The Japanese have long been known for making beautiful, very fine-quality chitsu book cases—and this practice continues today. So if any of your purchases need protective cases, it would be wise to make arrangements to have them made through the shop where the purchase was made.

I have found that Japanese booksellers, perhaps like booksellers everywhere, in addition to being very knowledgeable tend to be extremely friendly and helpful. So if you tell them the subject areas you are interested in, they will almost certainly not only help you with selections they can offer, but also tell you which other booksellers to visit, and how to get there (which given the challenges of getting around Tokyo, can be crucial information).

Contact information for the bookstores mentioned in this article


Subun-So Book Store
3-3, Kanda-Ogawamachi, Chiyoda-ku
101-0052 Tokyo

Kitazawa Bookstore
2-5, Jimbocho, Kanda, Chiyoda-ku
101-0051 Tokyo

The Isseido Bookstore
1-7 Kanda Jimbocho, Chiyoda-ku
Tokyo 101-0051



Rinsen Book Co.
8, Tanaka Shimoyanagi-cho, Sakyo-Ku
606-8204 Kyoto

Kikuo Book Shop
430 Ebisucho, Sanjo-Agaru, Kawaramachi-Dori, Nakagyo-Ku
604-8005 Kyoto



Koshiro Onchi and Tetsuo Kitahara, Hiko Kanno [The Sensation of Flight]. Illustrated throughout with photographic and abstract color illustrations. Large 8vo., bound in original decorated boards and slipcase. Tokyo: Hanga-so, 1934.

Mitsuyoshi Ohashi, Tokyo Shisei Zuhyo [Graphic Illustration of Tokyo City]. 44 pages: comprised of Japanese text surrounded by color-printed graphs, charts, maps, illustrated vignettes, etc. Folio, 443 x 307 mm, bound Western-style in navy blind-patterned cloth, in the original printed cardboard slipcase. Tokyo: Kyoto Insatsu Kabushiki Kaisha, 1935.  $8,500.00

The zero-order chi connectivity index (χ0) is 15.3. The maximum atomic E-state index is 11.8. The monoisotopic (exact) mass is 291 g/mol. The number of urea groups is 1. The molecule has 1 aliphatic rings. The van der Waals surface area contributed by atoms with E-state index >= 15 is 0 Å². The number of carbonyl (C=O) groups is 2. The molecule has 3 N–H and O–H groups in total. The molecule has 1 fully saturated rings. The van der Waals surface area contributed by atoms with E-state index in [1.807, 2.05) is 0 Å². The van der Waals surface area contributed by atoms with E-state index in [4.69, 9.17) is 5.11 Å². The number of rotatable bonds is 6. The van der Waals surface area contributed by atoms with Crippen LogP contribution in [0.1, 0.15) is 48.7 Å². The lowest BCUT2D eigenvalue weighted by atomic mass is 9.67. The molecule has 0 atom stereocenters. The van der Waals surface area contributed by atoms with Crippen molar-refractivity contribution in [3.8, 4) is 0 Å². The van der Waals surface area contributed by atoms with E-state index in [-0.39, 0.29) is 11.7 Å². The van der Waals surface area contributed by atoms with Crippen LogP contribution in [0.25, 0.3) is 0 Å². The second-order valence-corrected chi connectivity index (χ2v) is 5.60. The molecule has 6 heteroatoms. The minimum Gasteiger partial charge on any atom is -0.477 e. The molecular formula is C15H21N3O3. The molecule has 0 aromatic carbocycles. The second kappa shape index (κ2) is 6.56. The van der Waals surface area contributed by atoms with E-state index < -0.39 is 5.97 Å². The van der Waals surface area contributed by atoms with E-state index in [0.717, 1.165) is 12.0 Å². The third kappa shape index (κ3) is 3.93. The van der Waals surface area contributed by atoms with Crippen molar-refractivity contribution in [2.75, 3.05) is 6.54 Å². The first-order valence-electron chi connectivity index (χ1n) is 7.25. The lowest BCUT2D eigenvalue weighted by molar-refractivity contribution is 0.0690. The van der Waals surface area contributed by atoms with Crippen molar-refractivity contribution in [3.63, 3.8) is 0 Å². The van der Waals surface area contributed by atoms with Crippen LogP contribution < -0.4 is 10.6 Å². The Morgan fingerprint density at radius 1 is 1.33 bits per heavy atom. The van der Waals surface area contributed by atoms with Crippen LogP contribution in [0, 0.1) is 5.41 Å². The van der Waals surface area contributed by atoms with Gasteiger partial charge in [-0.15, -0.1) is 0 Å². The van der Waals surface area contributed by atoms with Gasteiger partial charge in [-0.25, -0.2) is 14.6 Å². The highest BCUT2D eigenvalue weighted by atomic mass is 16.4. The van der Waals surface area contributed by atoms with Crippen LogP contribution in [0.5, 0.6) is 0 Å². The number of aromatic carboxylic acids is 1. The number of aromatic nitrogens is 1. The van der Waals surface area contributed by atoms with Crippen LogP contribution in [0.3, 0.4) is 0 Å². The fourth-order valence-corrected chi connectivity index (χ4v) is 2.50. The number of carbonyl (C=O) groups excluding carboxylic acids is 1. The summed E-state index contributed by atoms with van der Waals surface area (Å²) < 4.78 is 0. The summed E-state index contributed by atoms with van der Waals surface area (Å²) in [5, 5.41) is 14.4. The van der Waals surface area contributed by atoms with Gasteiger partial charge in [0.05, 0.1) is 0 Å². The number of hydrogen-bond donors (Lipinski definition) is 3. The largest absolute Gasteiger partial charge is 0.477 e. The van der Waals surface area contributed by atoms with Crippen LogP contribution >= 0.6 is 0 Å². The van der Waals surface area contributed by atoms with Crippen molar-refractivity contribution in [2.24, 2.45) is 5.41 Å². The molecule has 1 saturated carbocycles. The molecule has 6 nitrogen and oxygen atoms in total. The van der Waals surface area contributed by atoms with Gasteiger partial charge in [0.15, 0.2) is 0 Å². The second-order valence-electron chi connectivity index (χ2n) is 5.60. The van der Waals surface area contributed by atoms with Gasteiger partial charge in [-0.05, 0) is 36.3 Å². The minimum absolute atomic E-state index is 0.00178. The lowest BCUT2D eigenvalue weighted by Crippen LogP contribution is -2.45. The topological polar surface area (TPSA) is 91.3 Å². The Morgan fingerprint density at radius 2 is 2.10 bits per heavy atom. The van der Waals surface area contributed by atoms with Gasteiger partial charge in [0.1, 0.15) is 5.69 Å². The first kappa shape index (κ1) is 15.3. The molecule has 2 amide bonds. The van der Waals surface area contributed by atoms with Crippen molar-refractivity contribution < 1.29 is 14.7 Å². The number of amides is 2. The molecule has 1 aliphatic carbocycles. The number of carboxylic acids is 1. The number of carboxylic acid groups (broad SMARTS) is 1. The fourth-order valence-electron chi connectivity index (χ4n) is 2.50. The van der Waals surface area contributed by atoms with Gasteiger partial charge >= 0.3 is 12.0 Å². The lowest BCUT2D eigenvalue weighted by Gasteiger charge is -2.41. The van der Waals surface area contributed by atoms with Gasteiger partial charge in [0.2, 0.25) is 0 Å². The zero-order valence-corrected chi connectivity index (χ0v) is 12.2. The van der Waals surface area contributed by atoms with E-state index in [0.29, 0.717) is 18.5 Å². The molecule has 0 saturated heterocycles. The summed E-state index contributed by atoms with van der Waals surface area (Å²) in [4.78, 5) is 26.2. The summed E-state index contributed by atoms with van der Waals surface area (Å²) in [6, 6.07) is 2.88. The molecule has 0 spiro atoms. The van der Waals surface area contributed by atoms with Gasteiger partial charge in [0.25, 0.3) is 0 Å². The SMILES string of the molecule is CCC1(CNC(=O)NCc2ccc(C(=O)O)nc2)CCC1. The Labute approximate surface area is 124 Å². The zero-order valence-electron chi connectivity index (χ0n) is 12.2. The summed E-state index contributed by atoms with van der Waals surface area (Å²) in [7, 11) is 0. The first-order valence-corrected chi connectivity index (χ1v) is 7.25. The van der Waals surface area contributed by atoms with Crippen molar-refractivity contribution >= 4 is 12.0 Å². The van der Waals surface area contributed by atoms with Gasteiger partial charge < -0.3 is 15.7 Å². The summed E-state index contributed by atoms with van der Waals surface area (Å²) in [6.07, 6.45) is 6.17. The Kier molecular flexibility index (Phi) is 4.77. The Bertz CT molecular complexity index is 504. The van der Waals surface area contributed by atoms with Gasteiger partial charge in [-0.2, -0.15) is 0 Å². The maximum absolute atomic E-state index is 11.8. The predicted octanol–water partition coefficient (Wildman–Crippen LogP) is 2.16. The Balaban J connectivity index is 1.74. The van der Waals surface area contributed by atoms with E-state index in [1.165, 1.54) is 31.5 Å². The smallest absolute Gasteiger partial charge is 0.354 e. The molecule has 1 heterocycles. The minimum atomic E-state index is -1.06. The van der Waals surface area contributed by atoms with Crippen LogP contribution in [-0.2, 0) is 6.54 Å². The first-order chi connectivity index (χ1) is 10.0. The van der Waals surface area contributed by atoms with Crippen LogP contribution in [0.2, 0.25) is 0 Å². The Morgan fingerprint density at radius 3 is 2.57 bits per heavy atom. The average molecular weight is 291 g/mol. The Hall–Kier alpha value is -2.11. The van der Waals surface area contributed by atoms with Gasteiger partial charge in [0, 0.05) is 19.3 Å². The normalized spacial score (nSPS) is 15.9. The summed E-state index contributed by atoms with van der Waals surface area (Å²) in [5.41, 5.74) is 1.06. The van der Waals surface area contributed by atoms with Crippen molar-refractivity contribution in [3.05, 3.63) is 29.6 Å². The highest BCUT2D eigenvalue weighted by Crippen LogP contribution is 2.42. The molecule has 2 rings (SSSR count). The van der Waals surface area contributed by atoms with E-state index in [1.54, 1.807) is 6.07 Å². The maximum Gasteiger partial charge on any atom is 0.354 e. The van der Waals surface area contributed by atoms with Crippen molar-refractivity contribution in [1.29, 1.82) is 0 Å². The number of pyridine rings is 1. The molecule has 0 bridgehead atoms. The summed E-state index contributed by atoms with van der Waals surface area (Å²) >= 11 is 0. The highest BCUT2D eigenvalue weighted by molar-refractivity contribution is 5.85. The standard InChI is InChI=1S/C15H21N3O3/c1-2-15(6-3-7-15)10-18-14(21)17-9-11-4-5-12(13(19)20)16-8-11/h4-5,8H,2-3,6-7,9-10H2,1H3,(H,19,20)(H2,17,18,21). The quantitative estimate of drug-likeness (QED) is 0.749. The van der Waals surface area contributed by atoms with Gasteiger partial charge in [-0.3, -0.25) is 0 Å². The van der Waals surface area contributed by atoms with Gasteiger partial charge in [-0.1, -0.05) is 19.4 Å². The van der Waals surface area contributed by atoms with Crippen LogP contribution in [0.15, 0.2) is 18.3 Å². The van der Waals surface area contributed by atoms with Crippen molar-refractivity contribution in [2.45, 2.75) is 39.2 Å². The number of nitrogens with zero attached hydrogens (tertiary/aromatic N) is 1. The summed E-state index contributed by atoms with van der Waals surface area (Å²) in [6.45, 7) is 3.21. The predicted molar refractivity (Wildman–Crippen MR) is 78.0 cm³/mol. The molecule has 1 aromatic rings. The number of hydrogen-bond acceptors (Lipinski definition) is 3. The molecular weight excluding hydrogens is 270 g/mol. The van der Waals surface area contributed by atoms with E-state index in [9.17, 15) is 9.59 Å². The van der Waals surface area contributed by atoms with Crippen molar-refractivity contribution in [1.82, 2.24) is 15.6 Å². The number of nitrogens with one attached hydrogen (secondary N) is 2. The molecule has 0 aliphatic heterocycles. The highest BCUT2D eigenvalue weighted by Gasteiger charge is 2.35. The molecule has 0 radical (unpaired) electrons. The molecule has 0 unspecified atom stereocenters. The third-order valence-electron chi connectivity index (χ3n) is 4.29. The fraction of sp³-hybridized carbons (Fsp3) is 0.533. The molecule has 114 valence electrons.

Kamisaka Sekka, Furuya Korin, et al., Bijutsu-Kai14 volumes. Illustrated with 1,397 woodblock printed plates. 4to., bound in publisher’s wrappers in two new chitsu cases. Kyoto: Yamada Unsodo, 1935. $17,500.00

For those interested in finding out more about the books highlighted in this article, including possible acquisition (Tokyo Shisei Zuhyo and Bijutsu-Kai), please contact Peter Kraus at Ursus Books & Gallery: (212) 772-8787 or ursus@ursusbooks.com:

Peter Kraus is the founder and current owner of Ursus Books & Gallery in Manhattan, which offers a comprehensive selection of art reference books, superb copies of rare books in all fields, and decorative prints.


This is the third installment in a collaboration between Designers & Books and Peter Kraus’s Ursus Books & Gallery in New York highlighting important books from the past.

Please note that Designers & Books will receive an accommodation from sales resulting from this collaboration.

comments powered by Disqus